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. For a non peer reviewed primer on lectins (but well referenced) see this. If you are looking for a published scientific paper I would look up the name of Loren Cordain on Pubmed along with the keyword lectin.

Sorry, that site had barely anything on lectins although it did have some decent scientific references on a few particular lectins if anyone is willing to look them up. The problem is that each agricultural foodstuff has a unique dietary lectin that causes different effects on the body. For example, the lectin in peanuts (which are legumes) is so potent at causing atherosclerosis that we use it to cause clogged arteries in animals for scientific studies. Other lectins don't even have effects on cardiovascular disease at all, but may affect autoimmune diseases. It's hard to find an overview on this topic.

RayK said that people eat too much and I agree with that statement on surface value. But why do they eat too much in industrial societies? Why do primitive hunter gatherer populations that have abundant food like those in Kitava not get obese? They're lean as heck, in fact. Is it because of their incredible will power that us Westerners just don't have? I don't think so, and this paper provides a huge clue (related to lectins): Agrarian Diet and Diseases of Affluence: Do Evolutionary Novel Dietary Lectins Cause Leptin Resitance?

Diet does not exist in a vacuum. Hunter-gatherers may have had a diet which facilitated constant hunting and gathering, being constantly on the move, but that life-style created little leisure time in which to think and invent. The agricultural life-style, on the other hand, created much leisure time, out of which was developed the mainsprings of science and philosophy, profit and progress. Without the development of agriculture we would not even be here. That is not very healthy-sounding.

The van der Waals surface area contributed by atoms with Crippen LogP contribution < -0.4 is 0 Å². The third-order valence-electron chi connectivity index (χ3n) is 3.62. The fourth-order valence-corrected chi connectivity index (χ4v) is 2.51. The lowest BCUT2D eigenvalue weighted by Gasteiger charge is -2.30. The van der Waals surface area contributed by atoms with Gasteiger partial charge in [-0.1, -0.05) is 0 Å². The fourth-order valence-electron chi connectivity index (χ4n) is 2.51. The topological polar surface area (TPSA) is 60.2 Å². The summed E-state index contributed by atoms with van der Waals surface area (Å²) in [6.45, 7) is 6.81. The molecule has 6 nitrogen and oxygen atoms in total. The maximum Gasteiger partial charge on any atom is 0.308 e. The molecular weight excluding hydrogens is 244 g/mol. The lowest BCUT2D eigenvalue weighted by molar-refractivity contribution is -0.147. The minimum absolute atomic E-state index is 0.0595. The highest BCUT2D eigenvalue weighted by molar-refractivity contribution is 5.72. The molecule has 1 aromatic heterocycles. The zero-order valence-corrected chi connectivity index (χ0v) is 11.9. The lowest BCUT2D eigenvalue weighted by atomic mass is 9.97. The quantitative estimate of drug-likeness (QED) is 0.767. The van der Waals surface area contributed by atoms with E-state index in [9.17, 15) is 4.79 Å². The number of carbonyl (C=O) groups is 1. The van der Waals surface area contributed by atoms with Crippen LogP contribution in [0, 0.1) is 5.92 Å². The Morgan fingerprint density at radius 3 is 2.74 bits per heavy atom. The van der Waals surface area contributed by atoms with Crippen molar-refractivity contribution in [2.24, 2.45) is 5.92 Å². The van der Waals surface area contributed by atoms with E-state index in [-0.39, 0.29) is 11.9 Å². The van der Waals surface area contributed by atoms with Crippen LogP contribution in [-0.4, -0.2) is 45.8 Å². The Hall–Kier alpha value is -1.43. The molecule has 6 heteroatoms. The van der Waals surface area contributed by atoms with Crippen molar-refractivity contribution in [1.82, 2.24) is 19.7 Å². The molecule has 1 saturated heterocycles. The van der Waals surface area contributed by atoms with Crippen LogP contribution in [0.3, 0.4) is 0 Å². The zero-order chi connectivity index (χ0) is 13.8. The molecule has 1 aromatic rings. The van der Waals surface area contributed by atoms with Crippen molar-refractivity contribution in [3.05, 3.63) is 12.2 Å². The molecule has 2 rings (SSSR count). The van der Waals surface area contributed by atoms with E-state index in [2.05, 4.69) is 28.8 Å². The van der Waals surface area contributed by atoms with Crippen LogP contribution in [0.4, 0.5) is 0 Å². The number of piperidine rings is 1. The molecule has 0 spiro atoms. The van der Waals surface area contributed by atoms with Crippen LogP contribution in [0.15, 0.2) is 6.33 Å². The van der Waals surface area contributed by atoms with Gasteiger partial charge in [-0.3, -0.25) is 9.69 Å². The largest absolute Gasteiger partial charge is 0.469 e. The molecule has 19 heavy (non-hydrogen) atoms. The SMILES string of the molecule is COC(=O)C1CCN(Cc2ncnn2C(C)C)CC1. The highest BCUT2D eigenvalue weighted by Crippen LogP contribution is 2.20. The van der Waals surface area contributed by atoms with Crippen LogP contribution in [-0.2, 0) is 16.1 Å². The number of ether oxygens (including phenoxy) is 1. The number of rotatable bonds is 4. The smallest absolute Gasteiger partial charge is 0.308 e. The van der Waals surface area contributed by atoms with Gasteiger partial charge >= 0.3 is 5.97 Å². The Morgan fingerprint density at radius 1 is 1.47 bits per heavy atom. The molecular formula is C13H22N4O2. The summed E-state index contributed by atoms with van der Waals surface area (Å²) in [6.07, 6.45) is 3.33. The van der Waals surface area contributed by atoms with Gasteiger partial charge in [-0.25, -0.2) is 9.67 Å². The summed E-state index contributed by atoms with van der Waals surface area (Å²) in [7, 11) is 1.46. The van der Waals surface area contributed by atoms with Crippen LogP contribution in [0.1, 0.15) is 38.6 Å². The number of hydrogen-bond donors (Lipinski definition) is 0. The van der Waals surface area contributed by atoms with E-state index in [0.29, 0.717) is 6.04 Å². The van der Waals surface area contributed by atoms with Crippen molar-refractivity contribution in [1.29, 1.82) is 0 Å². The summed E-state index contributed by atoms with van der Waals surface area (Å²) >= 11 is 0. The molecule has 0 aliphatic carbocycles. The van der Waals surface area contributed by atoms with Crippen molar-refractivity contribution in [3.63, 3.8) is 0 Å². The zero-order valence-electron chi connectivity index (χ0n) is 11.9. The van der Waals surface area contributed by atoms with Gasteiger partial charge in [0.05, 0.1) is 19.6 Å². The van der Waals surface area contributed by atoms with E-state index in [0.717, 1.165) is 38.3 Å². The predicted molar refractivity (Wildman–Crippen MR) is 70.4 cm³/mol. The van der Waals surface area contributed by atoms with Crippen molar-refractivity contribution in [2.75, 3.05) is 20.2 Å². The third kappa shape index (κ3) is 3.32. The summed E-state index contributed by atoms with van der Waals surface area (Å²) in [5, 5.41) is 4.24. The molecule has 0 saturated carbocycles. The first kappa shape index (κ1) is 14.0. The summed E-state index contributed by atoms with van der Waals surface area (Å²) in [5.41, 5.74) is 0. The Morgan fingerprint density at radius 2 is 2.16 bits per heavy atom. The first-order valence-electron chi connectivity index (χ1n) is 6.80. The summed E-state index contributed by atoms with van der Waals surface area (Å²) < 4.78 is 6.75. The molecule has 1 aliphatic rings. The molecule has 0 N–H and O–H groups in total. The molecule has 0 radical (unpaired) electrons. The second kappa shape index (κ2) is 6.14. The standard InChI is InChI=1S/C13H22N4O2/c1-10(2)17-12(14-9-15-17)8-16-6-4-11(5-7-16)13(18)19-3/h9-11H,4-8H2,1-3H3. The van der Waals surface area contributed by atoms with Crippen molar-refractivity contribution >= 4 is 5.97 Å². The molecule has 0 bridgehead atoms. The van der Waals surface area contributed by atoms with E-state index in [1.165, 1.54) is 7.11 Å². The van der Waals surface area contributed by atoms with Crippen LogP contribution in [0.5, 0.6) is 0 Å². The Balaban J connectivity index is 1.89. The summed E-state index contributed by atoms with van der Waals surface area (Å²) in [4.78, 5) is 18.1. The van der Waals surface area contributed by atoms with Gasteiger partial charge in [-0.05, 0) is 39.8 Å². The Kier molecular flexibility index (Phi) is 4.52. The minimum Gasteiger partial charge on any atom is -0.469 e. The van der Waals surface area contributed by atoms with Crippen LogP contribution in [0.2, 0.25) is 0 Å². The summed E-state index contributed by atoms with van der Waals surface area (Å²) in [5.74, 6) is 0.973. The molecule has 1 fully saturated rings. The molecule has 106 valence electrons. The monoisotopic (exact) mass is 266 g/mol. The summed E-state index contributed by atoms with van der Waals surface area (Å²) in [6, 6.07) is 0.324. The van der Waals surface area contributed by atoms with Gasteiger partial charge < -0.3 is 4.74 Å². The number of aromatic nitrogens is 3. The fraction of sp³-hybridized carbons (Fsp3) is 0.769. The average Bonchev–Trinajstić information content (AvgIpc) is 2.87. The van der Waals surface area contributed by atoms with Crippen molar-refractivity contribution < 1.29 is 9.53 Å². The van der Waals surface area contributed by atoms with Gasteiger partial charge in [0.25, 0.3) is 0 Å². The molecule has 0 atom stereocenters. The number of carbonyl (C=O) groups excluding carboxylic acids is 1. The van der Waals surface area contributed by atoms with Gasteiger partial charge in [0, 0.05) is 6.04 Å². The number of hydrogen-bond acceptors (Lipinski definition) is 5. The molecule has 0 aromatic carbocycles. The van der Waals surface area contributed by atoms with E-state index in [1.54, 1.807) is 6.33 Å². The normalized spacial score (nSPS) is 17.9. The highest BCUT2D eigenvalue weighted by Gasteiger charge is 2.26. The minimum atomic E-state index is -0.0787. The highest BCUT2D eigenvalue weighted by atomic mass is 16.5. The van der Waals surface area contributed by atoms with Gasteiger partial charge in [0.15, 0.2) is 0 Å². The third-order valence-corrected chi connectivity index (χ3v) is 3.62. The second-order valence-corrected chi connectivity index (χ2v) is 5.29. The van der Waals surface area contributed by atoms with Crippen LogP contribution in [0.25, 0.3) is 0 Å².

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Our present state in the West attests to this. We suffer from a host of diseases absent from us 10,000 years ago. Our relatively recent past also attests to this--once we developed agriculture, our lifespans dramatically decreased, our bodies got smaller, and we basically become more unhealthy as a whole. See this paper by Eaton et al, which generally credits today's long lifespan to the industrial revolution, not the agricultural revolution. Our average lifespans immediately dropped to the low 20's upon adopting agriculture.

Here is the pertinent excerpt from Eaton et al.

Life expectancy estimates for recently studied forager populations converge on a figure of about 40 years [6,7,10,11], and it seems reasonable to extrapolate a similar value for preagricultural, behaviorally modern Stone Agers. The adoption of farming and settled living is commonly considered an advance for humanity, but the new conditions appear to have adversely affected longevity, precipitating a substantial decline to about 20 years [12].